He also talked about how a tax judge must be respectful of the General Assembly, and appearing when requested is a good start if it doesn’t interfere with any pending cases. He’d want to do that, and also work with the bar on addressing substantive issues.

Hon. Karen M. Love: The court is uniquely situated at the intersection of the three branches of government, and the judge’s job is to recognize the court’s role, understand legal issues it’ll deal with, have an ability to lead by example, and to explain its decisions, she said. Indiana can be a leader in tax law as it is seen nationally on jury reform.

As the only state trial judge applying for this post, the Hendricks Superior judge said the tax judge’s responsibility is to provide “timely and affordable justice for all” and that her experience has prepared her for this role on the administrative and legal and judiciary sides. The court must set the pace, provide uniformity, and participate with the entire legal community to make sure everyone understands what’s happening.

During her nearly 16 years on the trial bench, she has observed firsthand the pro se litigant issues and strives to follow the rules and communicate with them about what’s expected. One commission member noted that he was impressed with her writing, and Judge Love noted that she’s learned from the lawyers and other jurists throughout the state. “I’m a product of the legal profession, the judiciary in Indiana. I want you to see what trial judges are like, and I want to make them proud.”

Melony A. Sacopulos: Sacopulos talked about how the Tax Court is a specialty court with one judge that can impact the rest of the judiciary. The judge must follow the judiciary’s vision and strategic plan, be concise in its writing so that rationale and precedent is understood, and make sure that professionalism and fiscal responsible are demonstrated.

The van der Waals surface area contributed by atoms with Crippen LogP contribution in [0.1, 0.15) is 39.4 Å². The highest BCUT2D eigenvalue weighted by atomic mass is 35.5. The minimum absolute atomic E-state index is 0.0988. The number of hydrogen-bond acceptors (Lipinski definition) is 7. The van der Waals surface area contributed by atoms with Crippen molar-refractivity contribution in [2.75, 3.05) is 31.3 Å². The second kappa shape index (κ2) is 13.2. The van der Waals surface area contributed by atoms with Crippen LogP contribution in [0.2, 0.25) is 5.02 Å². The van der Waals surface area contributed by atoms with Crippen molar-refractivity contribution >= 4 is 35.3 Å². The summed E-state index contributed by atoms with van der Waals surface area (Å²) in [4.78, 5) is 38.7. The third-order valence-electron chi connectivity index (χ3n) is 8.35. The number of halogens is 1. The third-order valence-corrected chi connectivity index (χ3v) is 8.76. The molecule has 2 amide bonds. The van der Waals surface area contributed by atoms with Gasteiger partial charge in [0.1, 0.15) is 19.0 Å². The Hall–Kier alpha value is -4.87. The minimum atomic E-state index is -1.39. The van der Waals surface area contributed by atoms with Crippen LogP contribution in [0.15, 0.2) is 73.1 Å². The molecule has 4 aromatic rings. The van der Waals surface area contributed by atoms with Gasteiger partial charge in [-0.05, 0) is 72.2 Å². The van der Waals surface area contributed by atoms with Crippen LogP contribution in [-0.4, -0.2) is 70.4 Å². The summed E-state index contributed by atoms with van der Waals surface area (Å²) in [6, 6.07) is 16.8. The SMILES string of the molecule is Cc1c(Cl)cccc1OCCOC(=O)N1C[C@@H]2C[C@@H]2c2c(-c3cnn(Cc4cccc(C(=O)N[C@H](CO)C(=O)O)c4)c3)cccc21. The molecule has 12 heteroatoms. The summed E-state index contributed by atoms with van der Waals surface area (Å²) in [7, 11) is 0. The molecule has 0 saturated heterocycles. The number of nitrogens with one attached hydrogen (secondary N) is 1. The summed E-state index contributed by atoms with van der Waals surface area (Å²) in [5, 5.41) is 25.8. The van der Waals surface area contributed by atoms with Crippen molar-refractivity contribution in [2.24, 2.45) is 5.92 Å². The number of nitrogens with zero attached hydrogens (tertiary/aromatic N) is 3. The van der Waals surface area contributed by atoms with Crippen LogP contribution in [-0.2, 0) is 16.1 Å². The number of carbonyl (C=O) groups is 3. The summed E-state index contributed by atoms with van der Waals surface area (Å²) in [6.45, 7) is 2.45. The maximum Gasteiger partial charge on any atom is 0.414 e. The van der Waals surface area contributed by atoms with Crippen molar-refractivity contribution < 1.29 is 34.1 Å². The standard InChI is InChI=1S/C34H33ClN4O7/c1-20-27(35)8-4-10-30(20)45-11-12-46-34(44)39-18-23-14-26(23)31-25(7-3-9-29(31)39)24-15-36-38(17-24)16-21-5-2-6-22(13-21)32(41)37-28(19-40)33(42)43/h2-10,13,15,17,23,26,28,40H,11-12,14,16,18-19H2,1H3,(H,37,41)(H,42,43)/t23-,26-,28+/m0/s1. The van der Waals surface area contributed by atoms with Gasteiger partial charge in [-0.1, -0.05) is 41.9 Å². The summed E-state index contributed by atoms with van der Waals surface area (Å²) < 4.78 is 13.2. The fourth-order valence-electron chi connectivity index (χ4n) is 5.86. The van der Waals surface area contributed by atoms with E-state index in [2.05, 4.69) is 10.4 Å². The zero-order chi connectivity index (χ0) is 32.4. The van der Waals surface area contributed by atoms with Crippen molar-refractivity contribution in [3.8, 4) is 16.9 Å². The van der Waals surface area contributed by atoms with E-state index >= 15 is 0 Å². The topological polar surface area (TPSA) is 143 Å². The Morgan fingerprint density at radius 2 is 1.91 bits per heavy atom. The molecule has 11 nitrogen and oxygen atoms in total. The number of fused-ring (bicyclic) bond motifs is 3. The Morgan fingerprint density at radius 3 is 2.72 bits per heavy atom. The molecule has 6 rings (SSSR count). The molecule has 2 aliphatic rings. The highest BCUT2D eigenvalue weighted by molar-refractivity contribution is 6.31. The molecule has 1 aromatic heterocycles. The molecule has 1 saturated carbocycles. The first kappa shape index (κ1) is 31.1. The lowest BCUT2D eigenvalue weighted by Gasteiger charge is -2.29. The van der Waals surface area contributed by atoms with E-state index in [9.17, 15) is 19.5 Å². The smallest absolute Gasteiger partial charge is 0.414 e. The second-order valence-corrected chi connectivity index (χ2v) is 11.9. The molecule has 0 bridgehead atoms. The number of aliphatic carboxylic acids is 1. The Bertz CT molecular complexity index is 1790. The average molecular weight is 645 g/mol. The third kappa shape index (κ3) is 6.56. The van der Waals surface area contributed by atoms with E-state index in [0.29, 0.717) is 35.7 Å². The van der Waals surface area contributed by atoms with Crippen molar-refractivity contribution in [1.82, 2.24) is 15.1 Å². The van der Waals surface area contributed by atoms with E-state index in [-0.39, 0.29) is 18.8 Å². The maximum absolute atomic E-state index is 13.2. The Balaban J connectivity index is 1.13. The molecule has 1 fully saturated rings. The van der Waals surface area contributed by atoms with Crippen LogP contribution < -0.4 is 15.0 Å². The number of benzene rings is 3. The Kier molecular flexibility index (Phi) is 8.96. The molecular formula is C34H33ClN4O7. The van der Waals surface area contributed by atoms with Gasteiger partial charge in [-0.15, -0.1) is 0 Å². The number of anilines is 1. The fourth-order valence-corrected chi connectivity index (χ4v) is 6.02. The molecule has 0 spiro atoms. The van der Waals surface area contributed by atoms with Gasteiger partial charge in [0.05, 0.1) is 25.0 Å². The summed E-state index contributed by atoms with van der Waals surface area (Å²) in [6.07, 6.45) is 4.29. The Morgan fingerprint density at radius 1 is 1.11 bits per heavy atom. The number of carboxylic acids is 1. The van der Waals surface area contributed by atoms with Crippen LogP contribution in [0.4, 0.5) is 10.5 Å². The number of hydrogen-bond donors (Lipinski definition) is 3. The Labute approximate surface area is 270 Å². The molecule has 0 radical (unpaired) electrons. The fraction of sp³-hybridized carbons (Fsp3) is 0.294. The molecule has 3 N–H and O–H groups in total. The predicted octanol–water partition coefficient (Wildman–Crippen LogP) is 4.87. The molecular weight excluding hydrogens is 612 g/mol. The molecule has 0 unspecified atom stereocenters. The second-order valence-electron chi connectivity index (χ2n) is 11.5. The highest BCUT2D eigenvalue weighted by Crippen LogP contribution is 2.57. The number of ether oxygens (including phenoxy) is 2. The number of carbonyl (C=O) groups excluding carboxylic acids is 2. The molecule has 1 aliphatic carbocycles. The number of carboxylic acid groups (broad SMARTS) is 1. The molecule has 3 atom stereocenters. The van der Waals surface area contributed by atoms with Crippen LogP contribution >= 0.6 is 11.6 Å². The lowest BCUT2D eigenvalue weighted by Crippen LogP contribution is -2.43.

She discussed her hard work ethic and professional background and civic involvement, and her experience as treasurer at Indiana State University. Sacopulos said the correct place for a court to opine is in its opinions, and the judge must be careful about passing comments on matters outside of cases – even in interactions with the legislature.

The standard of review is the same as far as how appeals get to the court from state agencies, and she said she wouldn’t presume to offer thoughts on that without being familiar with what might be happening in that process or a specific case. Some streamlining might be needed in property tax assessments, she said. As far as pro se litigants, Sacopulos said the court must be kind, courteous, and respectful and make sure individuals understand the court’s rationale.

A summary of the next round of interviews including Martha Wentworth, Dan Carwile, and Carol Comer will be posted to IL’s website later today. Deliberations are scheduled to start at 12:20 p.m.